Hawkeye #9 continues the trend of exceptionally good comics. As usual the writing by Matt Fraction is this effortless and frequently hilarious delight (Mostly! see warning...), the linework by David Aja is gorgeous and thoughtful, and the colours by Matt Hollingsworth are stylistic and, as I am beginning to appreciate more, just as cerebral and integral to the visual identity of the book as any other aspect of it. And a new issue means a new wonky blog post on some aspect of the smart creative decisions made by the some part of the creative team.
(Also: Warning Hawkeye #9 contains FEELS. Do not read it will operating heavy machinery, in a public space, or while emotionally distraught. Side effects include gasps, sobs, and mild profanity. Feels!)
As per usual I'm writing this in a way that gives all of the credit to one member of a hyper-collaborative collective of creators and so I might miscredit someone accidentally. If so, the most apologies. (Also, apologies to Matt Hollingsworth for greyscaling his great colours to make my diagrams. A big long colourist intensive essay is brewing, I swear.) I'm trying to avoid the big reveals and moments in this issue, but you should go into this knowing that there will still be slight *SPOILERS*.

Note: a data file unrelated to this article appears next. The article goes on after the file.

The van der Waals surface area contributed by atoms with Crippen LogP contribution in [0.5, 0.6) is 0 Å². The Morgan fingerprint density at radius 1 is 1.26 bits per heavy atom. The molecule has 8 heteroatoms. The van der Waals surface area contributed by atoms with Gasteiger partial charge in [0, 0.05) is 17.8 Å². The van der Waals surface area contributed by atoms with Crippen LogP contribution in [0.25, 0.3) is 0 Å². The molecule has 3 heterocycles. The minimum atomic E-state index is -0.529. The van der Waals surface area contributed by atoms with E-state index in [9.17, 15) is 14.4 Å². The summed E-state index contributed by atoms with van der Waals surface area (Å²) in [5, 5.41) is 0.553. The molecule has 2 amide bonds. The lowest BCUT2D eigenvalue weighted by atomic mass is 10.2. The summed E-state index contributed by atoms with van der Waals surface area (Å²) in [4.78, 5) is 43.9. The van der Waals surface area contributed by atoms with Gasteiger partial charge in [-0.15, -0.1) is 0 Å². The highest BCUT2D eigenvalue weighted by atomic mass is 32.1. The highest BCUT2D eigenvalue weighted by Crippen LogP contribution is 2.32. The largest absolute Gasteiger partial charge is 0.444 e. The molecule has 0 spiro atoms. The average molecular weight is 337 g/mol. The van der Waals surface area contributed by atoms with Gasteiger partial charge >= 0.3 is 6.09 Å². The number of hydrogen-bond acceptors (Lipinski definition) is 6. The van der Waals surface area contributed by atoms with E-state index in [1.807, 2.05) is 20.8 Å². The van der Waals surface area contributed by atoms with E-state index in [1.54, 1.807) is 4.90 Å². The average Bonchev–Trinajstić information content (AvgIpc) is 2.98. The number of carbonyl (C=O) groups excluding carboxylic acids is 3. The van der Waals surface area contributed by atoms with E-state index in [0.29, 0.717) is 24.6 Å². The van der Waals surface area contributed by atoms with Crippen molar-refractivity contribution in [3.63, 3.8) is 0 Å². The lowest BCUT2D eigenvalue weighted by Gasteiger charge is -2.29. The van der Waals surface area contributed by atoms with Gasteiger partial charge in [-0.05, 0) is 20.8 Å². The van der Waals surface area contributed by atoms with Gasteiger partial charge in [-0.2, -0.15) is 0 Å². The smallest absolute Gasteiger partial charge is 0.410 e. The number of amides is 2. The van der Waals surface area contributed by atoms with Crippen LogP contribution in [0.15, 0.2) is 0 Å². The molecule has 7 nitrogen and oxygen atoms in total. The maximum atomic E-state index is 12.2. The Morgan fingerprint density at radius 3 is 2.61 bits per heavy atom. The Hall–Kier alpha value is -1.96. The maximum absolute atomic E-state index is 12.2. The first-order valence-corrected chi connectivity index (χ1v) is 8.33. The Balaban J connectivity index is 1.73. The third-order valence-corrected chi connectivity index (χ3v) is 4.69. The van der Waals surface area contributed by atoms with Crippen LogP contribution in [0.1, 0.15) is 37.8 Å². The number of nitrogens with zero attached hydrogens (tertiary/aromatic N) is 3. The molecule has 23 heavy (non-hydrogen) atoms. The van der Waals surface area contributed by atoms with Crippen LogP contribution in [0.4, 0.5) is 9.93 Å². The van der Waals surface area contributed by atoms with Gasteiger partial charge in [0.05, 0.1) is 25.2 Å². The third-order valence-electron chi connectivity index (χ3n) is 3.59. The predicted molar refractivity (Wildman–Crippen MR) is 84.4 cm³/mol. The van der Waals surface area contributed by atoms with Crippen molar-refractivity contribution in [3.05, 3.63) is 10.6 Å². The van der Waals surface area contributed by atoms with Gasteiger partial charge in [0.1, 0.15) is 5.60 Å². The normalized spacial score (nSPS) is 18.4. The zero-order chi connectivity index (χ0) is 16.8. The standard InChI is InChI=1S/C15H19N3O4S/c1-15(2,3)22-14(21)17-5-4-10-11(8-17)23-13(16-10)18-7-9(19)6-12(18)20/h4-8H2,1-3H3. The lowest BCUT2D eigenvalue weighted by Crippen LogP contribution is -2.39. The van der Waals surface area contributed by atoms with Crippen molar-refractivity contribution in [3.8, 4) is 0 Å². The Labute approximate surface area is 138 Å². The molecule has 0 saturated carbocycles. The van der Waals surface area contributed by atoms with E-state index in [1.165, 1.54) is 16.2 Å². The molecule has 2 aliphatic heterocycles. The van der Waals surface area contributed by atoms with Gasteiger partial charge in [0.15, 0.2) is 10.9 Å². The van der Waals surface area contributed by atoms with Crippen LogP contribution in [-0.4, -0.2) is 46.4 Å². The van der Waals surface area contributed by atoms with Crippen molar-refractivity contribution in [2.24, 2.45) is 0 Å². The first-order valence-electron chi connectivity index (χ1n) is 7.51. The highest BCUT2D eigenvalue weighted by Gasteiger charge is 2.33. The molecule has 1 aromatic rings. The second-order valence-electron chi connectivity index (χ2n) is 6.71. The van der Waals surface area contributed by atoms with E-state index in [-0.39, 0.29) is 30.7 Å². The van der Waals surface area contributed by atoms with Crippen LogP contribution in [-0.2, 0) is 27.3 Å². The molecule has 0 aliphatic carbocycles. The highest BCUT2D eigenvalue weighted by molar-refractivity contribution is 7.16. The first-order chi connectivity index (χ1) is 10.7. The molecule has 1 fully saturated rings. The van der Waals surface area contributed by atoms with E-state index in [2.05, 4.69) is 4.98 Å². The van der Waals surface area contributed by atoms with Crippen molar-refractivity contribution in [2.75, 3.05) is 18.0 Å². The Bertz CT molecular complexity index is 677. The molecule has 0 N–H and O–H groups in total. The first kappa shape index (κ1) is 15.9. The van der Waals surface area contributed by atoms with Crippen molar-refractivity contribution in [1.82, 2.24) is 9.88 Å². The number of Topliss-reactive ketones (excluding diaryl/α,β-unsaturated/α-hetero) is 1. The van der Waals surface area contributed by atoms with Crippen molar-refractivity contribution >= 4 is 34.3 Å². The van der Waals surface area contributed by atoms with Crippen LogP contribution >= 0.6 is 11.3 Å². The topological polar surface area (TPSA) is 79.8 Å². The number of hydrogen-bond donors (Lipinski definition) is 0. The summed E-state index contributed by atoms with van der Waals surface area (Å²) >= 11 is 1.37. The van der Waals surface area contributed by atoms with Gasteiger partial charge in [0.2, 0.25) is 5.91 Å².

David Aja is, I think, one of the most cerebral artists working in mainstream comics. As good looking as his artwork is, I think what makes his work really remarkable is the ways he uses composition to provide additional layers of storytelling. One of the tools in his quiver is the way he frequently takes into account the vision path of readers and frequently designs his compositions in ways that guide the eye of the reader through the page. Hawkeye #9 has some great examples of this.
Comics are a visual medium, and as such rely on vision and human eyeballs to work. This is not just a self-evident statement because human vision is built around a series of predictable behaviours. Whether learned or just intrinsic to how our brains have evolved to use visual information, our eyes are automatically drawn to certain things. Like, you know when you see a sudden motion right in the corner of your peripheral vision (especially when you're wearing headphones) and your eyes instantly jerk over to focus on the source of that motion? That's the kind of thing I'm talking about, but, you know, in a static medium. David Aja is a master at hacking these visual behaviours to create pathways for our eyes to move through the artwork. Particularly in the absence of dialogue.
This sequence from the "Natasha: The Work Wife" section of the comic is a great example of this kind of guiding-the-eye composition:
In the first panel, we see Penny running and looking to the right. Our vision follows the direction she is looking (we want to see what she sees). This brings us directly to Natasha vaulting the suitcases in the second panel where her outstretched arm points and directs us to the top of the third panel. In this panel our eyes get drawn along the lines of the banister, follow the curve of the stairwell (how cool is that!?) and arrow straight in on Penny running down the subway platform.
Here's another great bit of visual guidance from the "Bobbi: The ex-wife" chunk of the story. Bro. :